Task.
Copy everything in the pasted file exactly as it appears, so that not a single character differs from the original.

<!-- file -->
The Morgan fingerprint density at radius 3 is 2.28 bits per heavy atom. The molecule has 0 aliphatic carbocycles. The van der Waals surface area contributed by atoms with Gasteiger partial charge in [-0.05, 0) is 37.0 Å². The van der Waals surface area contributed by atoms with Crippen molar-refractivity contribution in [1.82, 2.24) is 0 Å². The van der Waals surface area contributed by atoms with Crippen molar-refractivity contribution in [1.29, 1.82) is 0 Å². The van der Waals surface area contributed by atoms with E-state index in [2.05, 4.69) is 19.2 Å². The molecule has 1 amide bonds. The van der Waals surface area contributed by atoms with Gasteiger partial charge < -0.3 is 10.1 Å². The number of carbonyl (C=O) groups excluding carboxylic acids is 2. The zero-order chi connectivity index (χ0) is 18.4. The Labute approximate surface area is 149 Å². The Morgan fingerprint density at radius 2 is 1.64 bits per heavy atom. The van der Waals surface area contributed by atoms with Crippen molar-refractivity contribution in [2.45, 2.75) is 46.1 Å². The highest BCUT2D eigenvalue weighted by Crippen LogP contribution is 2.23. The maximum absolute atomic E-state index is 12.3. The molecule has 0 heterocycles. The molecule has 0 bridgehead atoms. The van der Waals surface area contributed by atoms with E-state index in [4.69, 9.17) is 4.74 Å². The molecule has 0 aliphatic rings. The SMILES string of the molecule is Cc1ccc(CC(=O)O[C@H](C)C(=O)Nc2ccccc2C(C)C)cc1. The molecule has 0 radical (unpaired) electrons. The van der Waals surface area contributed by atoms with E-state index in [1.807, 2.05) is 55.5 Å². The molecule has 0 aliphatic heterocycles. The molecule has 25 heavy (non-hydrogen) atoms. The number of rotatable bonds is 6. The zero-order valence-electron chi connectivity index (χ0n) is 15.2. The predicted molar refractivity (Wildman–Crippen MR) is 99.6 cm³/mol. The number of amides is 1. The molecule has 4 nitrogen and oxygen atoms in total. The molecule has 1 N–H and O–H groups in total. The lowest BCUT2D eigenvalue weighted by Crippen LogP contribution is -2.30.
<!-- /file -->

The Morgan fingerprint density at radius 3 is 2.28 bits per heavy atom. The molecule has 0 aliphatic carbocycles. The van der Waals surface area contributed by atoms with Gasteiger partial charge in [-0.05, 0) is 37.0 Å². The van der Waals surface area contributed by atoms with Crippen molar-refractivity contribution in [1.82, 2.24) is 0 Å². The van der Waals surface area contributed by atoms with Crippen molar-refractivity contribution in [1.29, 1.82) is 0 Å². The van der Waals surface area contributed by atoms with E-state index in [2.05, 4.69) is 19.2 Å². The molecule has 1 amide bonds. The van der Waals surface area contributed by atoms with Gasteiger partial charge < -0.3 is 10.1 Å². The number of carbonyl (C=O) groups excluding carboxylic acids is 2. The zero-order chi connectivity index (χ0) is 18.4. The Labute approximate surface area is 149 Å². The Morgan fingerprint density at radius 2 is 1.64 bits per heavy atom. The van der Waals surface area contributed by atoms with Crippen molar-refractivity contribution in [2.45, 2.75) is 46.1 Å². The highest BCUT2D eigenvalue weighted by Crippen LogP contribution is 2.23. The maximum absolute atomic E-state index is 12.3. The molecule has 0 heterocycles. The molecule has 0 bridgehead atoms. The van der Waals surface area contributed by atoms with E-state index in [4.69, 9.17) is 4.74 Å². The molecule has 0 aliphatic rings. The SMILES string of the molecule is Cc1ccc(CC(=O)O[C@H](C)C(=O)Nc2ccccc2C(C)C)cc1. The molecule has 0 radical (unpaired) electrons. The van der Waals surface area contributed by atoms with E-state index in [1.807, 2.05) is 55.5 Å². The molecule has 0 aliphatic heterocycles. The molecule has 25 heavy (non-hydrogen) atoms. The number of rotatable bonds is 6. The zero-order valence-electron chi connectivity index (χ0n) is 15.2. The predicted molar refractivity (Wildman–Crippen MR) is 99.6 cm³/mol. The number of amides is 1. The molecule has 4 nitrogen and oxygen atoms in total. The molecule has 1 N–H and O–H groups in total. The lowest BCUT2D eigenvalue weighted by Crippen LogP contribution is -2.30.